Agile and Lean Conference Barcelona
When Evidence and Facts are not enough to create change.
Speaker: Stephen Parry
- Lean Service Thought Leader and Organisational Architect.
- Author of Sense and Respond: The Journey to Customer Purpose (Macmillan 2005)
- Visiting Fellow to Professor Dan Jones Lean Enterprise Academy
- CEO See Business Differently
Stephen Parry is an organisational architect with a world-class reputation for thought leadership and creating profitable organisations with superior service climates by transforming the way employees, managers and leaders think about their business.
Stephen believes that organisations must be designed around the needs of customers through the application of employee creativity, innovation and willing contribution. This was recognised when his transformation work received awards from the European Service Industry for the ‘Best People Development Programme’ and a personal award for ‘Innovation and Creativity’. His approach received the National Business Award for the Best Customer Service Strategy.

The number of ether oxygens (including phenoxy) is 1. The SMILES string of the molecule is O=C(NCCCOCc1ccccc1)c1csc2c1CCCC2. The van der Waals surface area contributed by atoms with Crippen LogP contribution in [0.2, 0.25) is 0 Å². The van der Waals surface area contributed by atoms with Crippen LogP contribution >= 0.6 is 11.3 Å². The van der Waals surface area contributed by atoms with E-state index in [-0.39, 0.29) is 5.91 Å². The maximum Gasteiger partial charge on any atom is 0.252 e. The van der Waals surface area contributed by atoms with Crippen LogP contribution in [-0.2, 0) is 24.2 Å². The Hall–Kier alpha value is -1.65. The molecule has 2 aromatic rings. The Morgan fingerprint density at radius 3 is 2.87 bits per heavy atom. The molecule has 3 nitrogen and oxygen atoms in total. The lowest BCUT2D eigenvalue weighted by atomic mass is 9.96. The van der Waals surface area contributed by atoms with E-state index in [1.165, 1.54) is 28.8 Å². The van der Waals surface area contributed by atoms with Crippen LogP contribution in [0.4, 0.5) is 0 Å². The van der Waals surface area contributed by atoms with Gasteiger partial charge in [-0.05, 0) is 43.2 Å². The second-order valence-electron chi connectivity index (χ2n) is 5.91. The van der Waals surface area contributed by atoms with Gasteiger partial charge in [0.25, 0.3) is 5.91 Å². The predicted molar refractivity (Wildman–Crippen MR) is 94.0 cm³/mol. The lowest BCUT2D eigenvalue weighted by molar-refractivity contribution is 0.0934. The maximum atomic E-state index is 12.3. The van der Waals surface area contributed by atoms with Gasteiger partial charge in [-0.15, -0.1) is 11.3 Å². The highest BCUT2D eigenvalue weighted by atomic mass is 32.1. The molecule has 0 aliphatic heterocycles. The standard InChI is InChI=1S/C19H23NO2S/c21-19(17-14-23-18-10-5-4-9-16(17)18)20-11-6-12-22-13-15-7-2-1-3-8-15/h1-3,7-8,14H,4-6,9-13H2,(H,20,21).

His transformation work was featured by Prof. Womack and Jones in the Harvard Business Review, (2005) and their Book Lean Solutions (2006). He was the subject of a BBC Documentary, The Crunch: Innovation, Creativity and Change, which was last broadcast throughout April 2007 on the Business Channel.
As one of the world’s leading experts on Lean strategic change he advises executive teams and delivers large scale transformation programmes for many blue chip companies. He lectures at the Lean Enterprise Institute in Cambridge, Massachusetts and is a member of the Operational Research Council for the Customer Contact Association. He has recently become a Judge at the National Business Awards.
His session: Evidence and facts are not enough
Stephen will outline most of the common arguments against implementing Lean or/and Agile.
Evidence and case studies are not enough, so what are the real barriers to creating a new working culture?
We have learned over the last 15 years how to deal with most of the arguments against introducing new methods of working and culture.
This interactive session will outline the classic objections and provide countermeasures to gain acceptance and even enthusiastic support.